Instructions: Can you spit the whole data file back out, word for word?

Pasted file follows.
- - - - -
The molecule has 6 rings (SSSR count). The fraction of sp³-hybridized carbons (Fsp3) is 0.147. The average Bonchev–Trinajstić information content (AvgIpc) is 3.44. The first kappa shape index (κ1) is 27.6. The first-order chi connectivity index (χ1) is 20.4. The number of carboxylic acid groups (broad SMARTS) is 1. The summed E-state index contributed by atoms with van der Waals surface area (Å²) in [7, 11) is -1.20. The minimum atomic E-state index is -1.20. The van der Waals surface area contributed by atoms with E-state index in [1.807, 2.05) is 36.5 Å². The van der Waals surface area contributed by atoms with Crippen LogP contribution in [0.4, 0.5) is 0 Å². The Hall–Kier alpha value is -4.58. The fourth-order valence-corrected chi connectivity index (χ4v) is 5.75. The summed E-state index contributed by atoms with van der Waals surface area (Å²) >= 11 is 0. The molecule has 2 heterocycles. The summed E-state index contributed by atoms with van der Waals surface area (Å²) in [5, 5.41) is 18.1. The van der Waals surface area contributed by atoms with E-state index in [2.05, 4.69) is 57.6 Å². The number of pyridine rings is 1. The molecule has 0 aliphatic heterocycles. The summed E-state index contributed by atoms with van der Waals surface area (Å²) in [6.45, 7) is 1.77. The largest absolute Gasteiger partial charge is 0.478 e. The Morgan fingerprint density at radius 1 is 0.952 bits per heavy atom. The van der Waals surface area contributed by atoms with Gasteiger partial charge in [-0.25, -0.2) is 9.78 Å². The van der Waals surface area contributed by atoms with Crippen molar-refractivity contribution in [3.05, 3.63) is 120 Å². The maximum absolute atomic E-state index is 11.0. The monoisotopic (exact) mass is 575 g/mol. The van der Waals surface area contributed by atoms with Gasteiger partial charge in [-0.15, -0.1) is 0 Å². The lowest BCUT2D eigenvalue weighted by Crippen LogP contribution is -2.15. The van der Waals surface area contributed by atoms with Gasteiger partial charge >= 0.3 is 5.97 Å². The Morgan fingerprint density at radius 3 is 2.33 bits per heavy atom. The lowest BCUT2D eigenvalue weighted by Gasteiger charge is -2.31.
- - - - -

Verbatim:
The molecule has 6 rings (SSSR count). The fraction of sp³-hybridized carbons (Fsp3) is 0.147. The average Bonchev–Trinajstić information content (AvgIpc) is 3.44. The first kappa shape index (κ1) is 27.6. The first-order chi connectivity index (χ1) is 20.4. The number of carboxylic acid groups (broad SMARTS) is 1. The summed E-state index contributed by atoms with van der Waals surface area (Å²) in [7, 11) is -1.20. The minimum atomic E-state index is -1.20. The van der Waals surface area contributed by atoms with E-state index in [1.807, 2.05) is 36.5 Å². The van der Waals surface area contributed by atoms with Crippen LogP contribution in [0.4, 0.5) is 0 Å². The Hall–Kier alpha value is -4.58. The fourth-order valence-corrected chi connectivity index (χ4v) is 5.75. The summed E-state index contributed by atoms with van der Waals surface area (Å²) >= 11 is 0. The molecule has 2 heterocycles. The summed E-state index contributed by atoms with van der Waals surface area (Å²) in [5, 5.41) is 18.1. The van der Waals surface area contributed by atoms with E-state index in [2.05, 4.69) is 57.6 Å². The number of pyridine rings is 1. The molecule has 0 aliphatic heterocycles. The summed E-state index contributed by atoms with van der Waals surface area (Å²) in [6.45, 7) is 1.77. The largest absolute Gasteiger partial charge is 0.478 e. The Morgan fingerprint density at radius 1 is 0.952 bits per heavy atom. The van der Waals surface area contributed by atoms with Gasteiger partial charge in [-0.25, -0.2) is 9.78 Å². The van der Waals surface area contributed by atoms with Crippen molar-refractivity contribution in [3.05, 3.63) is 120 Å². The maximum absolute atomic E-state index is 11.0. The monoisotopic (exact) mass is 575 g/mol. The van der Waals surface area contributed by atoms with Gasteiger partial charge in [-0.15, -0.1) is 0 Å². The lowest BCUT2D eigenvalue weighted by Crippen LogP contribution is -2.15. The van der Waals surface area contributed by atoms with Gasteiger partial charge >= 0.3 is 5.97 Å². The Morgan fingerprint density at radius 3 is 2.33 bits per heavy atom. The lowest BCUT2D eigenvalue weighted by Gasteiger charge is -2.31.